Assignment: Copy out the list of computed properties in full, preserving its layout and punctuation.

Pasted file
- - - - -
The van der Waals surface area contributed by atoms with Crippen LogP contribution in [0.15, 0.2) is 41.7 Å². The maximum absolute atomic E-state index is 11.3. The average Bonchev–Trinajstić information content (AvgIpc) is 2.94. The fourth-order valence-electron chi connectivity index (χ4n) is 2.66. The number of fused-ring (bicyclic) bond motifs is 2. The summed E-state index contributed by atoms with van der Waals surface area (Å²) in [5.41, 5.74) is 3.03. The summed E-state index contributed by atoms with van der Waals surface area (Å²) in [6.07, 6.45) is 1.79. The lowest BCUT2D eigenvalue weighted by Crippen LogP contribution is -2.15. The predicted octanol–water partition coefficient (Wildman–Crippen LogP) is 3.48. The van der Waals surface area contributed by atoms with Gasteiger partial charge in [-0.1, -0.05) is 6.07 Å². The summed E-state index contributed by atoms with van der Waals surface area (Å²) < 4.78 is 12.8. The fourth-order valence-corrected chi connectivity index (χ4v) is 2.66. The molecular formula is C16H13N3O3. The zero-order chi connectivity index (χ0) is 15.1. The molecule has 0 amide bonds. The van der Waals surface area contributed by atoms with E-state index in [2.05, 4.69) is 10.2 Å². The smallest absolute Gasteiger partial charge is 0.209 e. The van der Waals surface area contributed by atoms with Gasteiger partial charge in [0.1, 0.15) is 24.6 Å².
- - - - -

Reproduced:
The van der Waals surface area contributed by atoms with Crippen LogP contribution in [0.15, 0.2) is 41.7 Å². The maximum absolute atomic E-state index is 11.3. The average Bonchev–Trinajstić information content (AvgIpc) is 2.94. The fourth-order valence-electron chi connectivity index (χ4n) is 2.66. The number of fused-ring (bicyclic) bond motifs is 2. The summed E-state index contributed by atoms with van der Waals surface area (Å²) in [5.41, 5.74) is 3.03. The summed E-state index contributed by atoms with van der Waals surface area (Å²) in [6.07, 6.45) is 1.79. The lowest BCUT2D eigenvalue weighted by Crippen LogP contribution is -2.15. The predicted octanol–water partition coefficient (Wildman–Crippen LogP) is 3.48. The van der Waals surface area contributed by atoms with Gasteiger partial charge in [-0.1, -0.05) is 6.07 Å². The summed E-state index contributed by atoms with van der Waals surface area (Å²) < 4.78 is 12.8. The fourth-order valence-corrected chi connectivity index (χ4v) is 2.66. The molecular formula is C16H13N3O3. The zero-order chi connectivity index (χ0) is 15.1. The molecule has 0 amide bonds. The van der Waals surface area contributed by atoms with E-state index in [2.05, 4.69) is 10.2 Å². The smallest absolute Gasteiger partial charge is 0.209 e. The van der Waals surface area contributed by atoms with Gasteiger partial charge in [0.1, 0.15) is 24.6 Å².